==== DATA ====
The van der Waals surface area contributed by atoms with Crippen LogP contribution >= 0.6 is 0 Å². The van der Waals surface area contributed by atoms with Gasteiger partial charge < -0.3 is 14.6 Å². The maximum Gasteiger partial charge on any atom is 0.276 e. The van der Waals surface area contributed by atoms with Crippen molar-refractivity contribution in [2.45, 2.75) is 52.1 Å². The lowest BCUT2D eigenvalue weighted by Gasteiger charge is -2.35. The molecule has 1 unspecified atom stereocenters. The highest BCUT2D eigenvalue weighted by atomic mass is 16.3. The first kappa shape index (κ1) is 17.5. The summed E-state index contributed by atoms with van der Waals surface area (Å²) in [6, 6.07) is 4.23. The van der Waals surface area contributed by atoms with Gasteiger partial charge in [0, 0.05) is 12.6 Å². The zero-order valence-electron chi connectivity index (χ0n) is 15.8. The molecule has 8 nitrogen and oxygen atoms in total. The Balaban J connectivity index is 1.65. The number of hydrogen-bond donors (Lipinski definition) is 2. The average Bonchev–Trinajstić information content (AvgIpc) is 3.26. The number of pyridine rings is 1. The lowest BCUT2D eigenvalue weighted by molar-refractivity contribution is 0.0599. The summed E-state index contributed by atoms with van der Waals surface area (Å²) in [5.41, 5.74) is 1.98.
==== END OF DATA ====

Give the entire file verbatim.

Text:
The van der Waals surface area contributed by atoms with Crippen LogP contribution >= 0.6 is 0 Å². The van der Waals surface area contributed by atoms with Gasteiger partial charge < -0.3 is 14.6 Å². The maximum Gasteiger partial charge on any atom is 0.276 e. The van der Waals surface area contributed by atoms with Crippen molar-refractivity contribution in [2.45, 2.75) is 52.1 Å². The lowest BCUT2D eigenvalue weighted by Gasteiger charge is -2.35. The molecule has 1 unspecified atom stereocenters. The highest BCUT2D eigenvalue weighted by atomic mass is 16.3. The first kappa shape index (κ1) is 17.5. The summed E-state index contributed by atoms with van der Waals surface area (Å²) in [6, 6.07) is 4.23. The van der Waals surface area contributed by atoms with Gasteiger partial charge in [0, 0.05) is 12.6 Å². The zero-order valence-electron chi connectivity index (χ0n) is 15.8. The molecule has 8 nitrogen and oxygen atoms in total. The Balaban J connectivity index is 1.65. The number of hydrogen-bond donors (Lipinski definition) is 2. The average Bonchev–Trinajstić information content (AvgIpc) is 3.26. The number of pyridine rings is 1. The lowest BCUT2D eigenvalue weighted by molar-refractivity contribution is 0.0599. The summed E-state index contributed by atoms with van der Waals surface area (Å²) in [5.41, 5.74) is 1.98.